There are a zillion other posts, from both sides. Some simply state the practice of the particular family, like the first post I linked to. Others tell you why you (and, more importantly, your kids) would be better off adopting their viewpoint. Regardless, the comments are predictable:

"Your kid is going to ruin Christmas for all the other kids!"
"Your kids only behave because of that creepy elf? How sad."
"There's enough reality when you're an adult. Let the kids have some fun."
"Well, I grew up not believing in Santa, and I'm just fine."
"Well, I grew up believing in Santa, and I'm just fine."

Let's focus a little on the last two comments.

While there are people who feel deprived to not have experienced believing in Santa, and there are people who felt betrayed when they found out their parents had lied about Santa, for the most part, it just doesn't matter much. It's not that critical.

And if people comment to you in ALL CAPS that it is that critical, that what you're doing will Ruin Christmas or Deprive Your Kids, just imagine them like Little John because this is what they're fighting over.

Monday, December 8, 2014


Lamu from a boatLiz and me in a boat taxi
Since becoming parents, I have done many an overnight with the kids without Rodgers. I have spent some nights away from the kids, with Rodgers. But I have never left them with him overnight. It's not that I didn't want to, I just had no reason to - nowhere to go without them. Until...

My friend said she wanted to take me to Lamu, where she grew up, and we actually put it on the calendar and started planning it. And did it! My very first ladies' getaway for 4 days and 3 nights, and it was everything I dreamed it would be. The boys called me at least twice a day, and Rodgers and I texted pictures back and forth to each other. I did miss them, but the break was extremely welcome!

boatsdonkeys hauling sand from the Indian Ocean side of the
island to a construction site in town

We took a bus. It takes about 7 hours from Kilifi. The road is not paved the whole way, but actually the unpaved part of the road is smoother than some of the "paved" part! The bus takes you all the way to Mokowe. Then, you hop on a boat to cross to Lamu Island.

Lamu's biggest industry has been tourism, but recently, that industry has been suffering tremendously. Until two weeks ago, they had been under a 6 pm curfew enforcement. No one wants to go on vacation and be stuck in their hotel room for the night starting at 6 pm. The curfew has now been pushed back to 10 pm.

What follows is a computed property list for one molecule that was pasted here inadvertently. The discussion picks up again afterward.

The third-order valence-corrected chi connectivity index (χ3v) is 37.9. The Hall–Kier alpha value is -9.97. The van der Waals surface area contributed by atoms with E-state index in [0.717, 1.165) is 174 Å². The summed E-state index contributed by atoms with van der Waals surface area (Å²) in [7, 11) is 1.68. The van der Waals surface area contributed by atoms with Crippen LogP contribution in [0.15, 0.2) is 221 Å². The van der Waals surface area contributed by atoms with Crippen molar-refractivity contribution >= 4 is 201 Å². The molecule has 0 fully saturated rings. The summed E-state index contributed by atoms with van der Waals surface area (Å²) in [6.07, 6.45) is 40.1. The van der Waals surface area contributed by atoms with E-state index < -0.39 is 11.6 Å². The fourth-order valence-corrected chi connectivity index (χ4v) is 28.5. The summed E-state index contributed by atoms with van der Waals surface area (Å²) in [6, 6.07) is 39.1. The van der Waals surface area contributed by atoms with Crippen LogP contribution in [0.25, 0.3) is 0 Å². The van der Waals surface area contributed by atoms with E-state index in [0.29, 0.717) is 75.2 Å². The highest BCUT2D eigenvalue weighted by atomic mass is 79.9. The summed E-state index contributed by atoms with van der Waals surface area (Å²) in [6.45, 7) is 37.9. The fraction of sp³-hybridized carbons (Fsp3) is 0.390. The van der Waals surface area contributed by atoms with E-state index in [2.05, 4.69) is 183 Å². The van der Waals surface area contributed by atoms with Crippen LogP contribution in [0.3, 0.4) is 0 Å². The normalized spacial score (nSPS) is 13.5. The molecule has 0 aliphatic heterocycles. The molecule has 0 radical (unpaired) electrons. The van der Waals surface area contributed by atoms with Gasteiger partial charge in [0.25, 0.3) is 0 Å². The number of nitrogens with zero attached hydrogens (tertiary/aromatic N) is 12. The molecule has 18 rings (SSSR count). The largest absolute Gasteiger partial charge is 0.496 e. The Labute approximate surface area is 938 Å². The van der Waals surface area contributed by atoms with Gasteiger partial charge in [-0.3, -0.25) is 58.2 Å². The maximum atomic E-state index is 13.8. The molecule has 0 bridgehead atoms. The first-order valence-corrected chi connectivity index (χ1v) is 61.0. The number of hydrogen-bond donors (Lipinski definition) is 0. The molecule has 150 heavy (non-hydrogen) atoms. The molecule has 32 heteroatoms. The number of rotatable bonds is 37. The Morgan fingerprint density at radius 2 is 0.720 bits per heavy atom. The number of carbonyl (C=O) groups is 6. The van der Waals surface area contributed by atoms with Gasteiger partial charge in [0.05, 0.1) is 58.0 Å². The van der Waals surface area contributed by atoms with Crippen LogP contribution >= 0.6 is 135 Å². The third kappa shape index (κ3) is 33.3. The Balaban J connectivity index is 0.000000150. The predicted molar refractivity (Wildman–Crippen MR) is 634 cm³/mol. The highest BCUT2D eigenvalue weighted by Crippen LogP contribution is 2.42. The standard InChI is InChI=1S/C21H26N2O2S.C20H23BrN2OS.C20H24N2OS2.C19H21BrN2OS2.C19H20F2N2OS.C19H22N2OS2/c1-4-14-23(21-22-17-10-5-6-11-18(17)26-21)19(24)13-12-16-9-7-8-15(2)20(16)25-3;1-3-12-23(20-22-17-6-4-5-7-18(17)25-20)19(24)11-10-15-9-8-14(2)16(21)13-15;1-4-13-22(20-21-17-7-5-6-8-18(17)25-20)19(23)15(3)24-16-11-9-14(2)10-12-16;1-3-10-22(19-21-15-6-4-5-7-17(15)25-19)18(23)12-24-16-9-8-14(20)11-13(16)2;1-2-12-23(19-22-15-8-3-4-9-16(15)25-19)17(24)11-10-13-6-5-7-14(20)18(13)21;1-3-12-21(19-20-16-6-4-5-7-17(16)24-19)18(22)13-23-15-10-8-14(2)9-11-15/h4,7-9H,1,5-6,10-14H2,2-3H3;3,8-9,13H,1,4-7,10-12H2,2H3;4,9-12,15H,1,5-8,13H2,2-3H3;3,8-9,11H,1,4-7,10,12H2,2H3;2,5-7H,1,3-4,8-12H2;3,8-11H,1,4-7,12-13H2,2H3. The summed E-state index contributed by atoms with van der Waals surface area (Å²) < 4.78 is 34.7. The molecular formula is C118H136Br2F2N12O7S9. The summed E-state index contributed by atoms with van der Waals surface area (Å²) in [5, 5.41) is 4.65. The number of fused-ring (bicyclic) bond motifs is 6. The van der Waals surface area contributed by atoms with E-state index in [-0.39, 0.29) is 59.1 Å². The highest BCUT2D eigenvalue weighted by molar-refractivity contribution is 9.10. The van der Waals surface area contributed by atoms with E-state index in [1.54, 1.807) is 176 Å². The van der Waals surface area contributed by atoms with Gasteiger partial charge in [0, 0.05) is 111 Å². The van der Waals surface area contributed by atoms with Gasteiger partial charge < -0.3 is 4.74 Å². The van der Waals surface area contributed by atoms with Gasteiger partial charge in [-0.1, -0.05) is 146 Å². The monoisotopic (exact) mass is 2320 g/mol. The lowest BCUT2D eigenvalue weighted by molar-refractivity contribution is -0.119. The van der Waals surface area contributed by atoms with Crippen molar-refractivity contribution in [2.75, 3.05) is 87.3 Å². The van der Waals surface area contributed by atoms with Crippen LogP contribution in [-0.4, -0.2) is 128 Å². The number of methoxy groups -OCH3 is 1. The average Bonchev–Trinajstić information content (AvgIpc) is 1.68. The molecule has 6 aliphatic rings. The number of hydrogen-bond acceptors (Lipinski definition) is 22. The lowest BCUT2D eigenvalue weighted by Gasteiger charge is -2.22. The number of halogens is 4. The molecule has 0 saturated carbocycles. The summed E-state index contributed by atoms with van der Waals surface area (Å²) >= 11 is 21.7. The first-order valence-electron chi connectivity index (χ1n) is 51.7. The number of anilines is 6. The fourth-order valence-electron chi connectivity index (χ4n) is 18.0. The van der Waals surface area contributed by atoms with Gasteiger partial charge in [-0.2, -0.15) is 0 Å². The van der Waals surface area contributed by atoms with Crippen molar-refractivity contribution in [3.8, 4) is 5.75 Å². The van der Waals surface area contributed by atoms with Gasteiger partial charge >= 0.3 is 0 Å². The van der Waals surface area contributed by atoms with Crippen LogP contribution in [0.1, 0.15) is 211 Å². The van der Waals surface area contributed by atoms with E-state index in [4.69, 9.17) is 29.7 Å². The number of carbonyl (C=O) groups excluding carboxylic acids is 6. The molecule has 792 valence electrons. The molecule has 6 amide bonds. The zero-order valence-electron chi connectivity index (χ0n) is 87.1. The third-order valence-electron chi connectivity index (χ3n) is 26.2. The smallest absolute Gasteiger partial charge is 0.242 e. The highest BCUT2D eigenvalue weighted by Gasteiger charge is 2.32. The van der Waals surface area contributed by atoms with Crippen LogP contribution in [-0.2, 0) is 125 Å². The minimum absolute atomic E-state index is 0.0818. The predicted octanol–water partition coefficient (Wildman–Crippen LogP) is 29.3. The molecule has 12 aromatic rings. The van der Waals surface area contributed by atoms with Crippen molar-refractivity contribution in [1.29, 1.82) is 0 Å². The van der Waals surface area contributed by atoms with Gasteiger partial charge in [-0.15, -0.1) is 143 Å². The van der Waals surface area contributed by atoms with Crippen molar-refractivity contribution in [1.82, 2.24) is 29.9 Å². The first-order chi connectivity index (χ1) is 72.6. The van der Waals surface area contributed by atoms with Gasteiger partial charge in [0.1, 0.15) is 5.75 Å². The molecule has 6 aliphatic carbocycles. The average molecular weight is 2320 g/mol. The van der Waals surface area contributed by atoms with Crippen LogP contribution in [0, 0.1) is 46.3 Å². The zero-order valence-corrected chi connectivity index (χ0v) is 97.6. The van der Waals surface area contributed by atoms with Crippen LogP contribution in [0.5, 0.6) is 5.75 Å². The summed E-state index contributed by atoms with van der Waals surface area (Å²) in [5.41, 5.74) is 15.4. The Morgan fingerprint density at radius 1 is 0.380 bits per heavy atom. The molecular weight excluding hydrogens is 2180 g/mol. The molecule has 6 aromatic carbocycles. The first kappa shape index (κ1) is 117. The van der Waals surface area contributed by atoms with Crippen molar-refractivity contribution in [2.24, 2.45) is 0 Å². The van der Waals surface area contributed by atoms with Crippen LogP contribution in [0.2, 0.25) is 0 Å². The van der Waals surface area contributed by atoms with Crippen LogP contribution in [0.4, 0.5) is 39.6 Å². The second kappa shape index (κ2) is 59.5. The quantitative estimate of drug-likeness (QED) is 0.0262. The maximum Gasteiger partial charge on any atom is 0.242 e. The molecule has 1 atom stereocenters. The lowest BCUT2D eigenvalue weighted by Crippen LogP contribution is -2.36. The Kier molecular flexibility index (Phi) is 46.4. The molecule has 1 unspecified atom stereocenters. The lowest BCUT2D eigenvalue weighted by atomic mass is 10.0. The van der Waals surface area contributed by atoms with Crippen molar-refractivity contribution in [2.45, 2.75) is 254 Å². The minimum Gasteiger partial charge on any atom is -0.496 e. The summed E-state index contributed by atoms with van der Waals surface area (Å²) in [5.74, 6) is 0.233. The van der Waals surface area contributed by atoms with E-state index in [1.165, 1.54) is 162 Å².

empty mkokoteni on the seaside roadaround 4 o'clock every day, they roll out the mats and play bao

Everyone told me how happy they were to see a tourist in Lamu again. Restaurants have only been keeping the basics stocked so that they don't waste money on ingredients that won't be used. Artisans are selling other things in their shops because there aren't any tourists to buy souvenirs. The economy is really suffering from the lack of tourists. We did our part to stimulate the economy: stayed in a hotel, ate in restaurants, shopped, went to the museum, used boat taxis, and shopped some more.

Lamu is famous for having no cars on the island. The only way to get to the island is by boat. There are no bridges. There is only one road that can accommodate a car, anyway (we saw 2 cars and a tractor using it). The other streets are narrow corridors between buildings. This trait, probably more than anything else, has caused ancient culture to be preserved. They say Mombasa and Zanzibar started much like Lamu, but because they've made way for roads and cars, much of the old culture of the town is lost. Walking the streets of Lamu today is not much different than walking the streets of Lamu 400 years ago. The main differences being that now there are power lines overhead and everyone carries a cell phone. Also, within the main part of town, all of the streets are paved and there is a drainage system in place.

This one's actually not so narrow.

The main method for getting around town is walking. If you have a load, there are mkokotenis (the cart in the picture above), but they don't navigate the streets quite as smoothly as the donkeys. Lamu claims the highest number of donkeys per capita in the world. They use them to transport loads of sand or whatever else they need carried, including themselves! It's not uncommon to see donkeys roaming around unattended when they are off-duty.

off-duty donkeysdonkeys bringing the sand through town
The street wasn't wide enough for us and them, so we hopped
up on someone's front stoop. They all have benches outside
their front doors, where they sit in the evenings.

There are 3 cities on the island, all along the coast. The center of the island is orchards of mangoes and coconuts. You might be able to walk through the orchards to get from one town to the next, but why do that when you can get a boat taxi? This is the fastest mode of transport on the island. My friend's parents live on the outskirts of town, and we were staying in a hotel right in the middle of town. We walked to and from a couple of times, but it is far. Our last visit with them, we were so tired when we left, we just walked to the beach and got a boat taxi to take us back to town center. Much better!

our captain for the time we stayed
We called him any time we needed a ride.

My cultural experiences included: labania (a sort of cardamom praline made in Witu, on the road to Lamu), kahawa tamu (local spiced coffee that has more sugar than coffee in it) mixed with kahawa tungu (unsweetened local coffee, which they didn't think I could handle, but which I had the following day without the tamu mixed in because good gracious! the sugar!), and henna. Also we walked all over town one day, with a guide who pointed out some of the old architectural traits like door carvings and coral facades. He took us to some of the historic homes that have been converted to guest houses and past an old, but still-functioning water well (the kind you draw with a bucket, rope, and pulley).

henna in progressposing in the street/corridor

Rodgers is a little jealous because this is part of his own country he has never visited. I have an invitation from our friend's parents to bring my family to visit them. The dad actually asked me to bring my family for Christmas this year, which is not possible. Maybe we can try for a family visit to Lamu next year.